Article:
|In Trondheim lies the the world´s northermost cathedral. During medieval times it was a principal pilgrimshrine containing the remains of St. Olav. He was Norway´s first martyr and became the country´s patron saint. St. Olav was known and revered well beyond the borders of his native country, out of the 45 Olav churches on the british Isles 16 still survive.|
The Pilgrim traffic lasted for 500 years but ceased after the reformation which reached Norway in 1537. Even so, this is a hidden chapter in Norway's history. Limited archeological findings and written documents can be blamed for this lack of knowledge.
In 1992 the Ministry of Environment decided to retrace and waymark some of the most important pilgrim roads to Trondheim.
Two routes were selected for signposting: Gudbrandsdalen from Oslo and one from Sweden.
The responsibility for restoring the pilgrimroads was given to the Directorate for Cultural Heritage and the Directorate for Natural Heritage. The two directorates had - however -no experience in recreating spiritual routes.
An important part of the ancient pilgrim route between Oslo and Hamar (see map) was not implemented in this project mainly because the landscape had suffered from ugly urbanisation and industrial plants. Parts of this area are called Groruddalen, it is named "Soweto" by the media because of the unattractive suburban surroundings.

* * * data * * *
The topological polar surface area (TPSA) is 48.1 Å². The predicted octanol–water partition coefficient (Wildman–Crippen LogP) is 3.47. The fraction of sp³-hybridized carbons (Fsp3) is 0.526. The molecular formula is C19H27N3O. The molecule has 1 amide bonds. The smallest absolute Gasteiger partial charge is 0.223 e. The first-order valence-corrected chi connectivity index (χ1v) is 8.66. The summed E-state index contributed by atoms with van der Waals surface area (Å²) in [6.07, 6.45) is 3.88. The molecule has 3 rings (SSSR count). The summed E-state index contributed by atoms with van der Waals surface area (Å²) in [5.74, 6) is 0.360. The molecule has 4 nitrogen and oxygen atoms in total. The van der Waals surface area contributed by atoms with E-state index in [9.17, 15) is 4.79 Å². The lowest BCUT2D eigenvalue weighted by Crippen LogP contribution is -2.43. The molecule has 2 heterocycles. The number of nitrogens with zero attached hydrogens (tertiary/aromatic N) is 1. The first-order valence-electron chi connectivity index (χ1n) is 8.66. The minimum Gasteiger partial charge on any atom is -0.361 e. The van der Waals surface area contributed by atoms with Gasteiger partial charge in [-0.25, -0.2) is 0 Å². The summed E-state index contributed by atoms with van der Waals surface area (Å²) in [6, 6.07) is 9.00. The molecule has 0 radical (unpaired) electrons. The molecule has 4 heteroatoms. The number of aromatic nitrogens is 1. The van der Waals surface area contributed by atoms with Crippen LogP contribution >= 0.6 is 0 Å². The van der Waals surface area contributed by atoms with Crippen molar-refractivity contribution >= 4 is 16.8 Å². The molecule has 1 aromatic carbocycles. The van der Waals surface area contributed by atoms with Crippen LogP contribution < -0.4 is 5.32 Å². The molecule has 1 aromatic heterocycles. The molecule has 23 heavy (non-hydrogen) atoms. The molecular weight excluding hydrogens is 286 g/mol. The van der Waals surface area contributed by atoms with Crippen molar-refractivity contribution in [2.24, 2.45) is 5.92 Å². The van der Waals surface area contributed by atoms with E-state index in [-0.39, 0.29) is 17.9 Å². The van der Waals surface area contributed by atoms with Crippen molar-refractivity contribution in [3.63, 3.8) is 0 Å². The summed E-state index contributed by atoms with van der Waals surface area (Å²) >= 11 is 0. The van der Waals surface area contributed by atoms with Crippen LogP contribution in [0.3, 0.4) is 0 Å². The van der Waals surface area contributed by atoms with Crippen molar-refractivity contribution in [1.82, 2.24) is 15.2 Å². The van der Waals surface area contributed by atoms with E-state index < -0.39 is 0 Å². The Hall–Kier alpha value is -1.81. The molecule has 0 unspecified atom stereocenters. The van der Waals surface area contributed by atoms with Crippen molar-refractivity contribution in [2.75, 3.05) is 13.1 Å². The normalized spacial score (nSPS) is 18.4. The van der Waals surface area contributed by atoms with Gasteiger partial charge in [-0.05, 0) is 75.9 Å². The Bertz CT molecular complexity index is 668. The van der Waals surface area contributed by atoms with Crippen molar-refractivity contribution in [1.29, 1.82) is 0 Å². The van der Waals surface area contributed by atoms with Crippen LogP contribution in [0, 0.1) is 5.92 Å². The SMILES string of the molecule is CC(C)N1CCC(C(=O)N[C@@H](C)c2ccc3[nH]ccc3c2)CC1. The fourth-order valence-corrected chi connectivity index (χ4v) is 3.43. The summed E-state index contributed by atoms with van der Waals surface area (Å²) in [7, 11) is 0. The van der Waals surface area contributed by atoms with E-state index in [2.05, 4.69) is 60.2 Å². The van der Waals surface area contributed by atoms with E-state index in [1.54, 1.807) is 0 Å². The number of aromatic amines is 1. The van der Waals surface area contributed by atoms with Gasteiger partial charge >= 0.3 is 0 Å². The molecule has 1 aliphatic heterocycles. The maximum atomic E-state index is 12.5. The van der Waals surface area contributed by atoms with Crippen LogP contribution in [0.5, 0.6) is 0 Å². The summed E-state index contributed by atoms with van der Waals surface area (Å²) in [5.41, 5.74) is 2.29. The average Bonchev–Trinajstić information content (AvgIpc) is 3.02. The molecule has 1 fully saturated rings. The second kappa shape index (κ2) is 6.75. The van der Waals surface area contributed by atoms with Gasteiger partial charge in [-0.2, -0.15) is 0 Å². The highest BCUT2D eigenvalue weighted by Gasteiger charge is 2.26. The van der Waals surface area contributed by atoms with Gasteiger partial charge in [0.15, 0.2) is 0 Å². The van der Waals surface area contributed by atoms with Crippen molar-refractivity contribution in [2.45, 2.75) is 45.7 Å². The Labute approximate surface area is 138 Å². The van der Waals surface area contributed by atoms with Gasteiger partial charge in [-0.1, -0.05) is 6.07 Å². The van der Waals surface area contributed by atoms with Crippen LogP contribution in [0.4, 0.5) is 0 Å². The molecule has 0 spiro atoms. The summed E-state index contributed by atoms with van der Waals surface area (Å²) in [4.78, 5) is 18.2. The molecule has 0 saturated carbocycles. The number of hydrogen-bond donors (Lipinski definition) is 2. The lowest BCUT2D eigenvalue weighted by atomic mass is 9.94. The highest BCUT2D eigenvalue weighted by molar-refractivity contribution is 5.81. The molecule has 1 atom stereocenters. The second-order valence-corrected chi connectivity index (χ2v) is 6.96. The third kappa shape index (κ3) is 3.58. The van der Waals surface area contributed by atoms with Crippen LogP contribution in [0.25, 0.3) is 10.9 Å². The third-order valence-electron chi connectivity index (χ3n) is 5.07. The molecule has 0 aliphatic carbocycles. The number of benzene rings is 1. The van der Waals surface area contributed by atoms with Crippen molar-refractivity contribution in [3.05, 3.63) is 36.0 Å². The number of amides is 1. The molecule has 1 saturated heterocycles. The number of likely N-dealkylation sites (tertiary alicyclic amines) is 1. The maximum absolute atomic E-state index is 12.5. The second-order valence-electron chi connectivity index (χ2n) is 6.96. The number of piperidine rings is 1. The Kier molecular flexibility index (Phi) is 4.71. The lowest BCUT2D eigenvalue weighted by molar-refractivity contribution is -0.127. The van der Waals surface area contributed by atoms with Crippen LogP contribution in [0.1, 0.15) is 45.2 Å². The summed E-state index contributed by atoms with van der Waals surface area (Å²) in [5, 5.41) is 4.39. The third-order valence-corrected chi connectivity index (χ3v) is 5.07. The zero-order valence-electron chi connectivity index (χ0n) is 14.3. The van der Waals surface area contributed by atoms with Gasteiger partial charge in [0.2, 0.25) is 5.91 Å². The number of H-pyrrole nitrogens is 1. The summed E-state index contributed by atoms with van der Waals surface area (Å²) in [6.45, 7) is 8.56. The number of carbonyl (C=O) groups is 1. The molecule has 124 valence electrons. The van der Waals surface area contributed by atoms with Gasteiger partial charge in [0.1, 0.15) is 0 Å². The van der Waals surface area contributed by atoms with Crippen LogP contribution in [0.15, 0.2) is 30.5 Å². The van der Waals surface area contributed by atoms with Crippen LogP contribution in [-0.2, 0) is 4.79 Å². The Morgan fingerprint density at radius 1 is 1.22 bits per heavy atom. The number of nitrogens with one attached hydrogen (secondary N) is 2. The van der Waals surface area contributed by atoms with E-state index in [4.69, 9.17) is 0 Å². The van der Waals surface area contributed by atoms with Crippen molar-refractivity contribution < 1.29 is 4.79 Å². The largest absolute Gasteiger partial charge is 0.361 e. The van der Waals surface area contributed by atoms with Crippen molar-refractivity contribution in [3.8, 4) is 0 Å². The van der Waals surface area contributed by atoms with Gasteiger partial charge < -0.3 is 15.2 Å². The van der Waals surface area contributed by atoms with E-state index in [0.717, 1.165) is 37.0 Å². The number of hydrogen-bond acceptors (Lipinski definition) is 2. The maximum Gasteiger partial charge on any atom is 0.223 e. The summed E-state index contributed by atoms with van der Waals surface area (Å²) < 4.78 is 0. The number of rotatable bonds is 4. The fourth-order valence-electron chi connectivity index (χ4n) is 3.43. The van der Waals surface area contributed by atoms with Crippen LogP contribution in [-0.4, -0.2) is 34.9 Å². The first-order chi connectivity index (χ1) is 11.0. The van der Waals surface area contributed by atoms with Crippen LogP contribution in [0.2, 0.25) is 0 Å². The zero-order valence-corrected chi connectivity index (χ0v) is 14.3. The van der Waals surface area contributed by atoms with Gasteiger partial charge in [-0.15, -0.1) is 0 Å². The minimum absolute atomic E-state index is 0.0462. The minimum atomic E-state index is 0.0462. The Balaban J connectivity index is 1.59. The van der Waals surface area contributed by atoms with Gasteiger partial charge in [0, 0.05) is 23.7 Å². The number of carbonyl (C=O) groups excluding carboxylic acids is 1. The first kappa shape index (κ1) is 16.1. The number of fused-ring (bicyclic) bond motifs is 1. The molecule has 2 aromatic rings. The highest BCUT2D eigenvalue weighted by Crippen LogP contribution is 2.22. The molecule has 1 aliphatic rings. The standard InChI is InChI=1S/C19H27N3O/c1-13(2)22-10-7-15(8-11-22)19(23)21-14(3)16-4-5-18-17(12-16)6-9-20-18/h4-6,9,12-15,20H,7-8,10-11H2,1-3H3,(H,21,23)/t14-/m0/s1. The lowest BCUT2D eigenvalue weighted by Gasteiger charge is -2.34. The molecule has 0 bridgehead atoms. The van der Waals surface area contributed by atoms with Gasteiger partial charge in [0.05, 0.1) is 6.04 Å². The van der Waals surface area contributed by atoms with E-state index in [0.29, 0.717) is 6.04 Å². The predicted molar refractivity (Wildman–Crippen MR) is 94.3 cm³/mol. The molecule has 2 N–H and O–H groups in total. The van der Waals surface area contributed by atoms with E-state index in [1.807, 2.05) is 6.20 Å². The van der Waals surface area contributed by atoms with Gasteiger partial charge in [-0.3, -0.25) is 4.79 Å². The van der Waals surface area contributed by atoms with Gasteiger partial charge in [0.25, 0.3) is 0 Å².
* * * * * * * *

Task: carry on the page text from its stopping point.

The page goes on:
Beeing more focused on the traditional aspects of secular hiking and tourism, the Directorate for Cultural Heritage decided to create a pilgrim track by making a big detour from Oslo straight west into areas of more attractive scenery. In addition; the information from the authorities was misleading, giving people the impression that this was a important historical pilgrim route.
To us, this was unacceptable for many reasons. By depriving the people in Groruddalen of their pilegrim history we felt this was a cultural degradation of an urban community counting more than 110 000 people.
Inspired by the ideas of the "Sacred Land Project" we strongly pointed out the neccessity to preserve the history and tradition whatever changes the landscape had gone through. We also stressed the neccesity of preserving what was left of green plots. We managed to create a strong public opinion in our favour with the help of the local newspaper, national TV and the former Minister of Enviroment, who happened to be a native son of Groruddalen.
Eventually, our organization have managed to get an offical acceptance to establish the ancient pilgrim route through Groruddalen and further north to Hamar, (appox. 130 km).
In this way we have saved large portions of the original track and created a process of increasing awareness of cultural values in an area of negative reputation.
Our project had a strong sense of environmental and spiritual consideration, we focused on matters making the pilgrimage relevant in today's modern society.
Our next step is to create a network of pilgrim routes connecting Oslo with some of the neigbour towns.